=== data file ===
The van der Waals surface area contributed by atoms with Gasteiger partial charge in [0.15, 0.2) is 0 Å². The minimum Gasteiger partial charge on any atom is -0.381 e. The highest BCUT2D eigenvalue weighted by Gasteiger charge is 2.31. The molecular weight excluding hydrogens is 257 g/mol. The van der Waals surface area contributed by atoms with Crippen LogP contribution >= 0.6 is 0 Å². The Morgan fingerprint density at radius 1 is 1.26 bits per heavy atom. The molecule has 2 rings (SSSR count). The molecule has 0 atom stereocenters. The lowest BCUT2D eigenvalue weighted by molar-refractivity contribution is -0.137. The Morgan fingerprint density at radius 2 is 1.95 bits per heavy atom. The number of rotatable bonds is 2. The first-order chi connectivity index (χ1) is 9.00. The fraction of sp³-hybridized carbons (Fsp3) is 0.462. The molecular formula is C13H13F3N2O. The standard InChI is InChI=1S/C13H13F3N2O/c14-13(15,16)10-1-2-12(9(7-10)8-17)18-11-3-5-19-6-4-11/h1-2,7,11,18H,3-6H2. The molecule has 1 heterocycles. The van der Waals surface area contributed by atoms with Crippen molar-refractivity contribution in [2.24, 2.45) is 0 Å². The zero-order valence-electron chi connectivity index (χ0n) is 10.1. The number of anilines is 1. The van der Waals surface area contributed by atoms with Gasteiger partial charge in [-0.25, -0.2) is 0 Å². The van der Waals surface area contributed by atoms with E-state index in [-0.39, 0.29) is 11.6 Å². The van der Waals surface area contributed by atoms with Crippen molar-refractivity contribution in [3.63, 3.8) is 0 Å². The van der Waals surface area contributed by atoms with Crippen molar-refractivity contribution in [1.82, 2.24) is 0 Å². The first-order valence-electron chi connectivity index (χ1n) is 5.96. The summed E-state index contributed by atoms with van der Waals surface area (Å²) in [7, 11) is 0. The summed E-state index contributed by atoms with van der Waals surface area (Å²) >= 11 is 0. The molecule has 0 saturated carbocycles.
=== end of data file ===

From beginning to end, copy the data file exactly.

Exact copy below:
The van der Waals surface area contributed by atoms with Gasteiger partial charge in [0.15, 0.2) is 0 Å². The minimum Gasteiger partial charge on any atom is -0.381 e. The highest BCUT2D eigenvalue weighted by Gasteiger charge is 2.31. The molecular weight excluding hydrogens is 257 g/mol. The van der Waals surface area contributed by atoms with Crippen LogP contribution >= 0.6 is 0 Å². The Morgan fingerprint density at radius 1 is 1.26 bits per heavy atom. The molecule has 2 rings (SSSR count). The molecule has 0 atom stereocenters. The lowest BCUT2D eigenvalue weighted by molar-refractivity contribution is -0.137. The Morgan fingerprint density at radius 2 is 1.95 bits per heavy atom. The number of rotatable bonds is 2. The first-order chi connectivity index (χ1) is 9.00. The fraction of sp³-hybridized carbons (Fsp3) is 0.462. The molecular formula is C13H13F3N2O. The standard InChI is InChI=1S/C13H13F3N2O/c14-13(15,16)10-1-2-12(9(7-10)8-17)18-11-3-5-19-6-4-11/h1-2,7,11,18H,3-6H2. The molecule has 1 heterocycles. The van der Waals surface area contributed by atoms with Crippen molar-refractivity contribution in [2.24, 2.45) is 0 Å². The zero-order valence-electron chi connectivity index (χ0n) is 10.1. The number of anilines is 1. The van der Waals surface area contributed by atoms with Gasteiger partial charge in [-0.25, -0.2) is 0 Å². The van der Waals surface area contributed by atoms with E-state index in [-0.39, 0.29) is 11.6 Å². The van der Waals surface area contributed by atoms with Crippen molar-refractivity contribution in [3.63, 3.8) is 0 Å². The van der Waals surface area contributed by atoms with Crippen molar-refractivity contribution in [1.82, 2.24) is 0 Å². The first-order valence-electron chi connectivity index (χ1n) is 5.96. The summed E-state index contributed by atoms with van der Waals surface area (Å²) in [7, 11) is 0. The summed E-state index contributed by atoms with van der Waals surface area (Å²) >= 11 is 0. The molecule has 0 saturated carbocycles.